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Karie (site owner) Written by Karie (site owner)
Mar. 22, 2008 | 10:24 PM

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Joan Crawford?s 100th Birthday

Tomorrow March 23rd marks the 100 year anniversary of Joan Crawford’s birth…at least as far as we know.  I’ve tried to read several different bios of Crawford over the years, but have never been satisfied by any of them.  They are all hatchet jobs of varying degrees that either paint Crawford as a one-dimensional sadist or saint doing very little to delve into the real depth of the person.  The 1978 publication of “Mommie Dearest” didn’t help matters.  Ever since the book and subsequent film, Crawford’s reputation has taken a hit both personally and professionally.  She deserves better.  The truth about any life is complicated.  No book has ever captured her as a fully fleshed out, three dimensional real person before. 

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When thinking about Crawford, one thing that has always impressed me is her ability to adapt to changing audience tastes.  She began her career in the silent era in 1925 and managed to remain a star until her death in 1977.  Very few of her contemporaries managed to achieve such longevity.  She starred in a variety of genres including screwball comedy, drama, westerns, horror, noir and musicals.  Crawford left behind an impressive body of work that has since often been overlooked or rather overshadowed by the image of her as a child abusing, wire hanger wielding maniac.  Again, she deserves better.

Crawford came from very humble beginnings and in spite of the varying accounts; all conclude that her childhood was miserable.  She wanted to get out, to get away and to make something of herself.  I think she became a star through sheer grit, determination, force of will and yes—talent.

I heard a critic say once, “You’ll never see a piece of film with Joan Crawford slumming.”  I completely agree.  I don’t think she was someone who ever grew lazy, complacent of simply phoned it in.  She always gave it everything she had.

Here is a look at some of my most favorite Crawford films:

The Unknown (1927)  In this early break-through role, Crawford stars as a circus performer who is in love with Chaney’s character, but can’t bear to be touched….well that is until she falls for the circus strong-man Norman Kerry.  Lon Chaney stars here as her jealous lover who will stop at nothing to exact his revenge.  Crawford later said that watching Chaney on the set made her want to become a serious actress.  She is clearly on her way, as she manages to hold her own against her far more seasoned co-stars.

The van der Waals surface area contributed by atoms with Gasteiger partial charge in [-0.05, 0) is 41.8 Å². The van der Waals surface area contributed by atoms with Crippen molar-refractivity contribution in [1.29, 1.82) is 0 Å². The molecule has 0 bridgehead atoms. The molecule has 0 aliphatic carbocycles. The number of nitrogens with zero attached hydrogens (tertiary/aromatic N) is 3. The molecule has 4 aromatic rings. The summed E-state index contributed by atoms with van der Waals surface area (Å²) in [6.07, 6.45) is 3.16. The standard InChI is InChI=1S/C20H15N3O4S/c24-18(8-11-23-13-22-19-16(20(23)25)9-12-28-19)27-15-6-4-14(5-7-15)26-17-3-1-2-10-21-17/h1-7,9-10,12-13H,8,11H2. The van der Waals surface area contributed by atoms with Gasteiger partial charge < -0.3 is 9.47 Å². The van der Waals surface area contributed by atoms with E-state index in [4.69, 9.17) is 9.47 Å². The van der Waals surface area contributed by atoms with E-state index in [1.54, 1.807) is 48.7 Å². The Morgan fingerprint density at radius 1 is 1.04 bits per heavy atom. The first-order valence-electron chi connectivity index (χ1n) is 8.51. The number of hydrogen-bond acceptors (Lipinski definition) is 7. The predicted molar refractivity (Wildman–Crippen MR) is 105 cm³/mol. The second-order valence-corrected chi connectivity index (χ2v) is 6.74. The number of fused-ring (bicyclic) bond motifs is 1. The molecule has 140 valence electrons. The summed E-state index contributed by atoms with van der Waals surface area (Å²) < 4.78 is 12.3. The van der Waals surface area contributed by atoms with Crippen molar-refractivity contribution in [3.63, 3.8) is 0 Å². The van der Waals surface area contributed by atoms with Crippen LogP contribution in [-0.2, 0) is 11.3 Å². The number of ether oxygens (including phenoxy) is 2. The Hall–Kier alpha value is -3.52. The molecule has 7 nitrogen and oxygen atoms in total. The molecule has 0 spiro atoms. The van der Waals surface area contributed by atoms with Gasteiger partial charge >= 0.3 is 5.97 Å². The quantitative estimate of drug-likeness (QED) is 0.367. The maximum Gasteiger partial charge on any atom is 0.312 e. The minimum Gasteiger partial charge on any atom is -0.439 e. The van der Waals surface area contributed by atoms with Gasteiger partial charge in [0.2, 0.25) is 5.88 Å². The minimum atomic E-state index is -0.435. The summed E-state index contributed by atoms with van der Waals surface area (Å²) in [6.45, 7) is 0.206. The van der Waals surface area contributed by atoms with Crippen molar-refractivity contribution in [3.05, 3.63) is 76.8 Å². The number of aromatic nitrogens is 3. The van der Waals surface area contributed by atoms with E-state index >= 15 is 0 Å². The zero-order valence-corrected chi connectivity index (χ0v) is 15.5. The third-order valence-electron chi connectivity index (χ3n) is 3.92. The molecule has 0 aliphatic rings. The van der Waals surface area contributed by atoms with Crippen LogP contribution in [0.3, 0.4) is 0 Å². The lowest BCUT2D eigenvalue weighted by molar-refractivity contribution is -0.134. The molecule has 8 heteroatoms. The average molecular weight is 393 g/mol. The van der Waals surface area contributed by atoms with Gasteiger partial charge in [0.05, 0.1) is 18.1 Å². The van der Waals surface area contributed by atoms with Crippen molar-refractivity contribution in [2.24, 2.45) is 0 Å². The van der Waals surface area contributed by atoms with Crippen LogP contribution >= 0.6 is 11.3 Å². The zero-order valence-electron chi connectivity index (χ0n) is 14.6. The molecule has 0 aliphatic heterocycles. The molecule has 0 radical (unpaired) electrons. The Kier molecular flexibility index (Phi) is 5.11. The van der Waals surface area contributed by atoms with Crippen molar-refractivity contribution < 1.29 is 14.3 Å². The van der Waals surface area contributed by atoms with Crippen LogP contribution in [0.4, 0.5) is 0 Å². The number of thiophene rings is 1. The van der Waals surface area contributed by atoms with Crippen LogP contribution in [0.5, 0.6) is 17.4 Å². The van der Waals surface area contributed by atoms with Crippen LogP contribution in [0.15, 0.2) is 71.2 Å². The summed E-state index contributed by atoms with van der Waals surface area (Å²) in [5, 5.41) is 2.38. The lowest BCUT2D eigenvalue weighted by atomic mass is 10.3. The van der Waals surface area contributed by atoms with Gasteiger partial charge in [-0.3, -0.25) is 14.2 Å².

Possessed (1931)  This little pre-Code gem finds Crawford as a girl from the wrong side of the tracks who winds up as the “kept woman” for Clark Gable.  She and Gable would go on to make about 10 films together and had excellent chemistry.  I saw this film a long time ago, but was very impressed by it.  I also clearly remember her overall body language being particularly powerful in this film to suggest things that the script itself could not.  There is one scene where she and Gable are preparing to attend a dinner party.  He comes up from behind and kisses her.  Her mink coat slowly falls off her shoulders and on to the floor.  The film cuts to the dinner party scene with she and Gable arriving VERY late and obviously flushed.  There is little in the way of dialogue to indicate this, but it is written all over her face.  No dialogue necessary!  I don’t think this one is on DVD, but I certainly hope it finds its way into a pre-Code box set eventually.

Dancing Lady (1933)  Crawford again stars opposite Gable as a showgirl who is longing for her big break on Broadway.  While Crawford was no Ginger Rogers in the dance department, she still manages to pull off a convincing performance.  My most favorite scene in the film features a sort of eagerness and determination that could have been culled from Crawford’s real life.  In the scene Gable’s character grills Crawford and asks her if she thinks “dancing is her racket.”  She looks at him and says, “Yes, more than anything in the world.”  You believe her 100%.  She is determined, strong, vulnerable and passionate all with the utterance of that one line.  This film also marked the movie debut of Fred Astaire, with whom she shares an on screen dance.